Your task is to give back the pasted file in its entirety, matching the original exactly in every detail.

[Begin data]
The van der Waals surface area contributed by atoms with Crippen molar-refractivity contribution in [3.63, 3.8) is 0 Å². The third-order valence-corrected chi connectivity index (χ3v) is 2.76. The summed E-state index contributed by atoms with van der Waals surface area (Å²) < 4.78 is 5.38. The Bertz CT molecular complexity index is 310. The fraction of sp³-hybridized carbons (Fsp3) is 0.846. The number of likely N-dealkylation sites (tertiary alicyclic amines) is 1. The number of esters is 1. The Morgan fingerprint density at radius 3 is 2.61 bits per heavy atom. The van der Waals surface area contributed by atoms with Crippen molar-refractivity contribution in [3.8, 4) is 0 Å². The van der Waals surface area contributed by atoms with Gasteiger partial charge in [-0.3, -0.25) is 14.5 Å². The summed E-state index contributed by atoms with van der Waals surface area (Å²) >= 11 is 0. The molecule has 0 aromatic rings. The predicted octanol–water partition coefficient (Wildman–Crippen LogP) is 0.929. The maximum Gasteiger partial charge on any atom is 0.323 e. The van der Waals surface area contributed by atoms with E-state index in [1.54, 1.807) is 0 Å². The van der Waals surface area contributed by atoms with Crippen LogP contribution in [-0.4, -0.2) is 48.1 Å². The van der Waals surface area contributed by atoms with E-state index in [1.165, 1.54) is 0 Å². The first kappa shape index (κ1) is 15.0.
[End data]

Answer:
The van der Waals surface area contributed by atoms with Crippen molar-refractivity contribution in [3.63, 3.8) is 0 Å². The third-order valence-corrected chi connectivity index (χ3v) is 2.76. The summed E-state index contributed by atoms with van der Waals surface area (Å²) < 4.78 is 5.38. The Bertz CT molecular complexity index is 310. The fraction of sp³-hybridized carbons (Fsp3) is 0.846. The number of likely N-dealkylation sites (tertiary alicyclic amines) is 1. The number of esters is 1. The Morgan fingerprint density at radius 3 is 2.61 bits per heavy atom. The van der Waals surface area contributed by atoms with Crippen molar-refractivity contribution in [3.8, 4) is 0 Å². The van der Waals surface area contributed by atoms with Gasteiger partial charge in [-0.3, -0.25) is 14.5 Å². The summed E-state index contributed by atoms with van der Waals surface area (Å²) >= 11 is 0. The molecule has 0 aromatic rings. The predicted octanol–water partition coefficient (Wildman–Crippen LogP) is 0.929. The maximum Gasteiger partial charge on any atom is 0.323 e. The van der Waals surface area contributed by atoms with E-state index in [1.54, 1.807) is 0 Å². The van der Waals surface area contributed by atoms with Crippen LogP contribution in [-0.4, -0.2) is 48.1 Å². The van der Waals surface area contributed by atoms with E-state index in [1.165, 1.54) is 0 Å². The first kappa shape index (κ1) is 15.0.